#2. Brunei Boycott, Immigrant Detention: Human Rights vs. Economic Interests
The beginning of this week marks the start of a new oppressive penal code in Brunei, the wealthy oil exporter of South East Asia.
The new set of laws include harsh punishments such as amputation for thief, and most notable of all, stoning and flogging to death for gay sex and adultery.
You see, this is the negative effect associated with different time zone. Some countries are UTC + 7. Some countries are UTC – 8. Others, 1800s.
All jokes aside, Brunei’s new penal code instigates international outrage, with a call for the Brunei hotels boycott from notable Hollywood celebrities, among whom are George Clooney, Ellen Degeneres, and Elton John.
Of course, it would work, one may think. Placing an economic pressure on the oppressive monarch by not patronizing its luxurious hotels is an excellent move.
Except the numbers and the statistics dictate something different.
- When the law was first phased out in 2014, there was (also) a call for the boycott.
- However, since 2014, the Dorchester Collection – the Brunei’s Investment Agency-owned hotels – has prospered with a 30% increase in revenues.
- The economic pressure from the hotel boycott is hardly effective as the hotels’ price point targets upper-class travelers, who may not pay attention to the country’s oppressive laws.
Ironically, to the dismay of protesters, the backlash and the Brunei boycott only ignite the Brunei Sultan’s passion for oppression further.
I want to see Islamic teachings in this country grow stronger and more visible.Sultan Hassanal Bolkiah
The Sultan resembles the misbehaving child, whom we are reluctant to look after when his parents go on a vacation.
“Don’t do that,” one might say to the child, “your behaviors are violating human rights and basic humanity kindness.” To which the child replies, “Fuck that, watch me,” as he dives into exporting oil, collecting gold-coated Rolls-Royce, and destroy human rights as a side project.
As with every other human rights problems, the economic power that everyone needs – the influential parents that can stop the child from misbehaving – refuses to speak out.
Japan, South Korea, and Malaysia – Brunei’s largest oil importers – have no say in the prominent problem. The economic interest at stakes seems to be a heavy price to pay for the progress of human rights, perhaps?
Someone needs to turn on the time machine in Brunei and bring Brunei back to the presence, yo!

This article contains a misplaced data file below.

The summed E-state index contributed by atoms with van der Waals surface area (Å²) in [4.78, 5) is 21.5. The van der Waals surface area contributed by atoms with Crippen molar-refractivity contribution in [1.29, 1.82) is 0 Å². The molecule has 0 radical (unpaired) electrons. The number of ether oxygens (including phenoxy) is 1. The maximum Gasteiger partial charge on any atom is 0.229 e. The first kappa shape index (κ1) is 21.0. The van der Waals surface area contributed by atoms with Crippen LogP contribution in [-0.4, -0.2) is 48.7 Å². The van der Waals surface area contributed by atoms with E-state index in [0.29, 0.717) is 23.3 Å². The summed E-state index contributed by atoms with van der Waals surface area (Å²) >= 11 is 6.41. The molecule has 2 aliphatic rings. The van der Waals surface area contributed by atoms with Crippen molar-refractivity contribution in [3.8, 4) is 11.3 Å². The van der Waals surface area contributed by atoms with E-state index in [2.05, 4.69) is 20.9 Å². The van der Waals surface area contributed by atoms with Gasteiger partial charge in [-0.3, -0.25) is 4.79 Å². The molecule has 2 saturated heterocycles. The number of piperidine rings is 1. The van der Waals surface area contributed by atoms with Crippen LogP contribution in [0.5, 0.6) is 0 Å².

And while you are at that, please consider taking Texas with you.
In an attempt to combat illegal immigrants, immigration authorities in Texas proceeded to arrest 280 employees in a workplace raid – the largest immigrant detention since 2008.
The separation of the employees with the use of green wristband for authorized workers and yellow wristband for undocumented workers carries within itself a notion of segregation – a thing belongs to the past.
Businesses that knowingly hire illegal aliens create an unfair advantage over their competing businesses.Katrina W. Berger
The yellow wristbands draw a portrait of the fearsome illegal aliens. The aliens who are supposed to take the jobs out of the decent Americans. The aliens who create a mass market for labor exploitation.
The aliens who have a face, a name, and a family to take care of, like any of the decent Americans who they steal the jobs from.
These workers are now in the hands of an agency that is abusive and negligent towards the physical and mental well-being of the people they target.United We Dream Texas
In contrast to Brunei, it seems no economic power has an economic interest in the illegal immigrant.
As the economic power lays asleep in its oil-wealth dreams, ICE agents brutally and happily bring nightmares to their targets with great efficiency, acting true to their hidden slogan: Deporting the aliens back to their home. With a stick. Because fuck human rights.
We sometimes focus too much on the “illegal” part, and forget that behind all of these fear-mongering policies and brutality, the “aliens” are also human.
All of us are human, first and foremost. And thus, we all have the right to stay.
Photo credits: Arab News